Is all Porridge Good For You?
Porridge is one of the most popular dishes here at Fields Lodge Bed and Breakfast, where we pride ourselves on being an Award Winning Breakfast provider. But, the question is, will any old porridge oat do??
The answer, for me, is no! You have to have a particular type of Porridge Oat.
My Oat of Choice
My Oats of choice are Jumbo Rolled Oats. Maybe not as popular as the popty-ping (Welsh for microwave) sachets of oats that you blast in the microwave into a stodgy mess. But, if you’re having these, then at least you are having oats.
The consensus is that universally, oats are good for us. Oats contain a particular type of fibre that lowers cholesterol and helps prevent heart disease. The fibre acts also as a pre-biotic and is a good source of food for our friendly gut bacteria, so helps grow a great healthy microbiome. This fibre is Beta-Glucan, and I’ve recently seen that some manufacturers are now popping this fact on the front of the porridge packets.
Porridge, although a carbohydrate is a slow release food, meaning it is a low GI food, the benefit of this is that it doesn’t spike your blood sugars, which then helps Insulin production. These Beta-Glucans are the reason your porridge gets gluey and so form a thick gel like substance once digested which helps you feel fuller.
Porridge is also full of great nutrients for your body, protein, iron, zinc, magnesium, antioxidants, vitamin B, vitamin E and phytochemicals—all helping to build your immune system.
And this is where I make a decision as to which type of Oat to purchase. Don’t get me wrong any porridge is better than no porridge, BUT, please don’t buy the flavoured type, as they are full of added sugar and salt and ‘flavours’. Buy the plain oats-nothing added and add your own topping-blueberries, banana, peanut butter—the choice is endless. If you really need a sugar hit then go for Brown Rice Malt Syrup, as this is also a complex carbohydrate. I don’t see any point in having non-blood sugar spiking porridge and then adding rocket inducing blood sugar spiking sugar to it!
This way you always know what you’re eating.
Different types of oats
But here’s where I differ on the different types of Oats to use. I use Jumbo Rolled Oats-these are huge, and the benefit of that, is they will naturally take longer to be digested in your stomach the bigger they are.
The next type are classed as ‘Ready Oats’ these are smaller (they’re more processed) and sometimes slightly pre-cooked to help speed up the cooking process. Due to a higher level of processing, these are considerable smaller than the Jumbo Oats and therefore, makes sense that they will be digested more quickly, which means they will spike your blood sugar more than the Jumbo Oats
Then we come onto the Microwave Oats. These oats have been processed until they are really fine, so they will cook effectively in the microwave. Sometimes, they aren’t much more than powder. Highly processed from that point of view and therefore release their sugars much faster and can indeed cause a sugar spike. And, as they’re smaller, they won’t keep you as full for so long either.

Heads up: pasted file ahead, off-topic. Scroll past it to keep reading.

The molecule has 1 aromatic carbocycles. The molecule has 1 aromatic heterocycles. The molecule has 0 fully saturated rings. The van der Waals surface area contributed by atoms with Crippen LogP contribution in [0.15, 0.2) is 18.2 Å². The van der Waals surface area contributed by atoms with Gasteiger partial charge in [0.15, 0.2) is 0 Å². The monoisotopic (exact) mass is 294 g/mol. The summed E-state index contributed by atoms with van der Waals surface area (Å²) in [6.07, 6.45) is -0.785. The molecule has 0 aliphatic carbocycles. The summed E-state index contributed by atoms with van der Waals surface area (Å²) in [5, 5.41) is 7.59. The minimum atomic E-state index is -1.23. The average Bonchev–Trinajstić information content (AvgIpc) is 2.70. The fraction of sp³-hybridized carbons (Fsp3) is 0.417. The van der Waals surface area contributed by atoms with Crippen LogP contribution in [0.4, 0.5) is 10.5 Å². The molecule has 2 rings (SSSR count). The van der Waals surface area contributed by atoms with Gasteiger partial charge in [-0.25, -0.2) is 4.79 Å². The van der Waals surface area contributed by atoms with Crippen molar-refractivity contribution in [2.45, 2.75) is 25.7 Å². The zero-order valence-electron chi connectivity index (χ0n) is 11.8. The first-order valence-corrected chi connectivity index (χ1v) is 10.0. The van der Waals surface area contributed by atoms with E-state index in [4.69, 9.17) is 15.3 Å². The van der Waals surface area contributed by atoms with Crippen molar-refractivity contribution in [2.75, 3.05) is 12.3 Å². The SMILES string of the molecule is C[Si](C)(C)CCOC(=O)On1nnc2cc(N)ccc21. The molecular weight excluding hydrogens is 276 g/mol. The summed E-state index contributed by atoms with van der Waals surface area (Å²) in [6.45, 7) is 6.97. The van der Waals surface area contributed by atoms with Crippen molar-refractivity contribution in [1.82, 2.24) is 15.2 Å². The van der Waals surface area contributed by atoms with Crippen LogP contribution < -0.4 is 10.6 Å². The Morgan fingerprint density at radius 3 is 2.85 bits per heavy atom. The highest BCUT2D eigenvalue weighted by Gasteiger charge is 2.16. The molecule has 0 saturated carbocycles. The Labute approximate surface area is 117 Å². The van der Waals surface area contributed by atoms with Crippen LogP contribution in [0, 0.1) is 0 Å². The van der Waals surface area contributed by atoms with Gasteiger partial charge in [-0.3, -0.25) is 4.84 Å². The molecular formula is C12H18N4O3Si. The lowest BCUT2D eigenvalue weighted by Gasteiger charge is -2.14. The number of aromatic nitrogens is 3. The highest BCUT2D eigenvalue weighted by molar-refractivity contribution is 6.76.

How I cook my Porridge:
So, how do I cook my porridge?
I use 3 cups of water to 1 cup of oats. I may add more as I’m cooking, as some Oats are more gloopy than others. It’s the first thing I get ready when I’m doing breakfasts for guests.
I pop the saucepan on a high heat and get it to boiling point and then I pop a lid on the saucepan and I pop it in the bottom oven of the Aga to do it’s stuff until the guests are ready. The slow cooking of the Aga means that all the lovely creaminess is drawn out of the oats and you’d really believe you were having oats made with milk—a great way to save on calories, if that’s what you’re watching! The magic of an Aga!
I don’t have an Aga, I hear you say! Hey, ho! So here’s what to do instead. I have a few options for you.
Jumbo Oats are harder and take more cooking. You can break them down in 2 ways; firstly, you can soak them overnight in water. By soaking you get all the creaminess out of the oats and really, you don’t need any milk then (if you’re a milk fan). Just pop a cup, or whatever measure you wish, in a bowl and add 2.5 the amount of water. Cover and leave in the fridge.
Then in the morning these will be ready to heat up on the hob, with maybe a little more liquid. At this point if you’re a real milk (or milk substitute fan) then add your liquid of choice rather than water. If you want it super creamy add a bit of cream!
The other way is just to slow cook them over a low heat on the hob, I’d keep stirring as they sometimes have a habit of sticking. Same amount of water and add more as required.
Then just add your favourite toppings!
My favourite Combo
My favourite porridge combo is porridge with water, topped with our homemade Soaked prunes, with Chia, linseed, sesame, sunflower, pumpkin seeds. I like to get a good dose of seeds as they are super packed with great fantastic nutrients for our body, and I feel my body needs all the help it can get!
You can also have your oats cold as a Bircher muesli, here’s my go -to recipe at the Bed and Breakfast:
2 Tablespoons of Jumbo Rolled Oats
1 Tbsp Oatbran
100ml Skimmed Milk
2 Tbsp Chopped Mixed Nuts
3 Dried Apricots, chopped small
1 Red Apple Grated
1 Green Apple Grated
1 Banana Diced
Grated zest of 1 Orange
200ml Greek Yoghurt
1 Tbsp Brown Rice Malt Syrup or Maple Syrup
200gr Fresh Berries
Tiny sprig of mint to decorate
Put oats, oatbran and wheatgerm in a bowl and add milk to cover-make it a big enough bowl as the contents will swell.
Cover and leave to soak overnight in the fridge
In the morning add all the other ingredients-leave the berries to last otherwise they may bruise
Serve in a nice bowl-it deserves it!
Here’s a comment from a recent guest; ‘wow! what porridge, that’s the nicest porridge I have ever tried’
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